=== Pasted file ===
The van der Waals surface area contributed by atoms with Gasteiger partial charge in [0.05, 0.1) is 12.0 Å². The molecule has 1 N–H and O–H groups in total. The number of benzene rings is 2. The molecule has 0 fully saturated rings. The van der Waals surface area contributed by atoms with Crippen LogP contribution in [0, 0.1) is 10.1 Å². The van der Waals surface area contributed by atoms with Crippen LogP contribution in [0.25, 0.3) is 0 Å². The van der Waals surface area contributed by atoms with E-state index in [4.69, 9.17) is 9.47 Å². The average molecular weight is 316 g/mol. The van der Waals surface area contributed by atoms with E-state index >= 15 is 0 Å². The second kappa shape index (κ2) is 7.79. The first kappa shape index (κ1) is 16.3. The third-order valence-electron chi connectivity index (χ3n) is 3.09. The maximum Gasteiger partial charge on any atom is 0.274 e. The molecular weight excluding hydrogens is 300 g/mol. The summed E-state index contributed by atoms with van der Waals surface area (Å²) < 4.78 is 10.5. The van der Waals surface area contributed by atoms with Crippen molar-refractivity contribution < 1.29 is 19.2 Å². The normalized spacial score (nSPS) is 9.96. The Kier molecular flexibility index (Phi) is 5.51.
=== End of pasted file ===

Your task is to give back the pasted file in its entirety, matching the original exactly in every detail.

The van der Waals surface area contributed by atoms with Gasteiger partial charge in [0.05, 0.1) is 12.0 Å². The molecule has 1 N–H and O–H groups in total. The number of benzene rings is 2. The molecule has 0 fully saturated rings. The van der Waals surface area contributed by atoms with Crippen LogP contribution in [0, 0.1) is 10.1 Å². The van der Waals surface area contributed by atoms with Crippen LogP contribution in [0.25, 0.3) is 0 Å². The van der Waals surface area contributed by atoms with E-state index in [4.69, 9.17) is 9.47 Å². The average molecular weight is 316 g/mol. The van der Waals surface area contributed by atoms with E-state index >= 15 is 0 Å². The second kappa shape index (κ2) is 7.79. The first kappa shape index (κ1) is 16.3. The third-order valence-electron chi connectivity index (χ3n) is 3.09. The maximum Gasteiger partial charge on any atom is 0.274 e. The molecular weight excluding hydrogens is 300 g/mol. The summed E-state index contributed by atoms with van der Waals surface area (Å²) < 4.78 is 10.5. The van der Waals surface area contributed by atoms with Crippen molar-refractivity contribution < 1.29 is 19.2 Å². The normalized spacial score (nSPS) is 9.96. The Kier molecular flexibility index (Phi) is 5.51.